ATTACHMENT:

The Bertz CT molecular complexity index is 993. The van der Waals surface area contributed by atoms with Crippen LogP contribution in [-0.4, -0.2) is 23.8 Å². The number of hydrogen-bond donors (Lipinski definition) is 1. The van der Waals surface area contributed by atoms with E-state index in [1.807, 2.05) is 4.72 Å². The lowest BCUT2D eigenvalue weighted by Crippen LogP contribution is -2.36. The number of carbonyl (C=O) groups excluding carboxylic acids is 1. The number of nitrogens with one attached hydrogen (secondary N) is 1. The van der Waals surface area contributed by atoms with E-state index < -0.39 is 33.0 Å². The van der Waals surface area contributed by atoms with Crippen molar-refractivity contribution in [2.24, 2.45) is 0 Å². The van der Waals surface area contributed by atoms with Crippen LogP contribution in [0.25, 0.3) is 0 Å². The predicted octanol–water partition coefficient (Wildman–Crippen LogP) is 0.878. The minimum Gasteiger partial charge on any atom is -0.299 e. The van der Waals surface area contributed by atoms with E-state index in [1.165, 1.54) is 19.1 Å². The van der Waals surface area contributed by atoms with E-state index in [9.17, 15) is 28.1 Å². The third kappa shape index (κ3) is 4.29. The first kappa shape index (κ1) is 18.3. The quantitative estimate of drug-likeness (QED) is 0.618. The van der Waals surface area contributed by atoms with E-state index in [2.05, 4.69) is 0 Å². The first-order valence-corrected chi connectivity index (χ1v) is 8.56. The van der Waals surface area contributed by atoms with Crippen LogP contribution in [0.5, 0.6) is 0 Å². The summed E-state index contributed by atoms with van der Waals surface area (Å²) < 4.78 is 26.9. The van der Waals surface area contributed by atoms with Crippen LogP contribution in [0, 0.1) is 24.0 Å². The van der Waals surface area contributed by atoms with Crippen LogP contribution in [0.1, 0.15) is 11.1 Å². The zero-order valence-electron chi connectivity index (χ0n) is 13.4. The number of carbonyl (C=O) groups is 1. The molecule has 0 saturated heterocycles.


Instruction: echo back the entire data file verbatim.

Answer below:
The Bertz CT molecular complexity index is 993. The van der Waals surface area contributed by atoms with Crippen LogP contribution in [-0.4, -0.2) is 23.8 Å². The number of hydrogen-bond donors (Lipinski definition) is 1. The van der Waals surface area contributed by atoms with E-state index in [1.807, 2.05) is 4.72 Å². The lowest BCUT2D eigenvalue weighted by Crippen LogP contribution is -2.36. The number of carbonyl (C=O) groups excluding carboxylic acids is 1. The number of nitrogens with one attached hydrogen (secondary N) is 1. The van der Waals surface area contributed by atoms with E-state index < -0.39 is 33.0 Å². The van der Waals surface area contributed by atoms with Crippen molar-refractivity contribution in [2.24, 2.45) is 0 Å². The van der Waals surface area contributed by atoms with Crippen LogP contribution in [0.25, 0.3) is 0 Å². The predicted octanol–water partition coefficient (Wildman–Crippen LogP) is 0.878. The minimum Gasteiger partial charge on any atom is -0.299 e. The van der Waals surface area contributed by atoms with E-state index in [1.165, 1.54) is 19.1 Å². The van der Waals surface area contributed by atoms with E-state index in [9.17, 15) is 28.1 Å². The third kappa shape index (κ3) is 4.29. The first kappa shape index (κ1) is 18.3. The quantitative estimate of drug-likeness (QED) is 0.618. The van der Waals surface area contributed by atoms with E-state index in [2.05, 4.69) is 0 Å². The first-order valence-corrected chi connectivity index (χ1v) is 8.56. The van der Waals surface area contributed by atoms with Crippen LogP contribution in [0.5, 0.6) is 0 Å². The summed E-state index contributed by atoms with van der Waals surface area (Å²) < 4.78 is 26.9. The van der Waals surface area contributed by atoms with Crippen LogP contribution in [0, 0.1) is 24.0 Å². The van der Waals surface area contributed by atoms with Crippen LogP contribution in [0.1, 0.15) is 11.1 Å². The zero-order valence-electron chi connectivity index (χ0n) is 13.4. The number of carbonyl (C=O) groups is 1. The molecule has 0 saturated heterocycles.